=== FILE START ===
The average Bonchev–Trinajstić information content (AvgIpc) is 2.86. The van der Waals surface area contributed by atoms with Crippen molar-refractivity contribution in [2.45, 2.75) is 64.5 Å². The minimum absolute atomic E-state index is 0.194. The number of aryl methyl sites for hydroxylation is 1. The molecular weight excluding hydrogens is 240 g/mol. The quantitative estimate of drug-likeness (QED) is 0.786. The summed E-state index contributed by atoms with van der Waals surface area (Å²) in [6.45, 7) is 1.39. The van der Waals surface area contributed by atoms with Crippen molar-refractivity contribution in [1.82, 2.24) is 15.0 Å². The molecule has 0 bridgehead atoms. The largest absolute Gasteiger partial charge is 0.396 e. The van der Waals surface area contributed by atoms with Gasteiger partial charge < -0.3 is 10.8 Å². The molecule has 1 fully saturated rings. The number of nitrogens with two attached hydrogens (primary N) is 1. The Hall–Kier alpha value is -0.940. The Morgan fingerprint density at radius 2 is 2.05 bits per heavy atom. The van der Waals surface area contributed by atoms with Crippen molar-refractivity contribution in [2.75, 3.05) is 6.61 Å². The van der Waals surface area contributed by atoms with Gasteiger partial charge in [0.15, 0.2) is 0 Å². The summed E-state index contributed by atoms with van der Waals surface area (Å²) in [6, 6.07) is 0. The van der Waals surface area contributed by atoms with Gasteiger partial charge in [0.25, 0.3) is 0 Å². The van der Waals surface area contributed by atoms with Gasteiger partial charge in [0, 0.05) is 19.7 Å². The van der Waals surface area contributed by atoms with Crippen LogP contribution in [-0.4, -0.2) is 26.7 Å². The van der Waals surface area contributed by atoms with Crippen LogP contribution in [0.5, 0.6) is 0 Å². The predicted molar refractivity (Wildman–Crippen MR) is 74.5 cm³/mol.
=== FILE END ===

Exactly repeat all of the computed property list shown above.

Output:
The average Bonchev–Trinajstić information content (AvgIpc) is 2.86. The van der Waals surface area contributed by atoms with Crippen molar-refractivity contribution in [2.45, 2.75) is 64.5 Å². The minimum absolute atomic E-state index is 0.194. The number of aryl methyl sites for hydroxylation is 1. The molecular weight excluding hydrogens is 240 g/mol. The quantitative estimate of drug-likeness (QED) is 0.786. The summed E-state index contributed by atoms with van der Waals surface area (Å²) in [6.45, 7) is 1.39. The van der Waals surface area contributed by atoms with Crippen molar-refractivity contribution in [1.82, 2.24) is 15.0 Å². The molecule has 0 bridgehead atoms. The largest absolute Gasteiger partial charge is 0.396 e. The van der Waals surface area contributed by atoms with Gasteiger partial charge < -0.3 is 10.8 Å². The molecule has 1 fully saturated rings. The number of nitrogens with two attached hydrogens (primary N) is 1. The Hall–Kier alpha value is -0.940. The Morgan fingerprint density at radius 2 is 2.05 bits per heavy atom. The van der Waals surface area contributed by atoms with Crippen molar-refractivity contribution in [2.75, 3.05) is 6.61 Å². The van der Waals surface area contributed by atoms with Gasteiger partial charge in [0.15, 0.2) is 0 Å². The summed E-state index contributed by atoms with van der Waals surface area (Å²) in [6, 6.07) is 0. The van der Waals surface area contributed by atoms with Gasteiger partial charge in [0.25, 0.3) is 0 Å². The van der Waals surface area contributed by atoms with Gasteiger partial charge in [0, 0.05) is 19.7 Å². The van der Waals surface area contributed by atoms with Crippen LogP contribution in [-0.4, -0.2) is 26.7 Å². The van der Waals surface area contributed by atoms with Crippen LogP contribution in [0.5, 0.6) is 0 Å². The predicted molar refractivity (Wildman–Crippen MR) is 74.5 cm³/mol.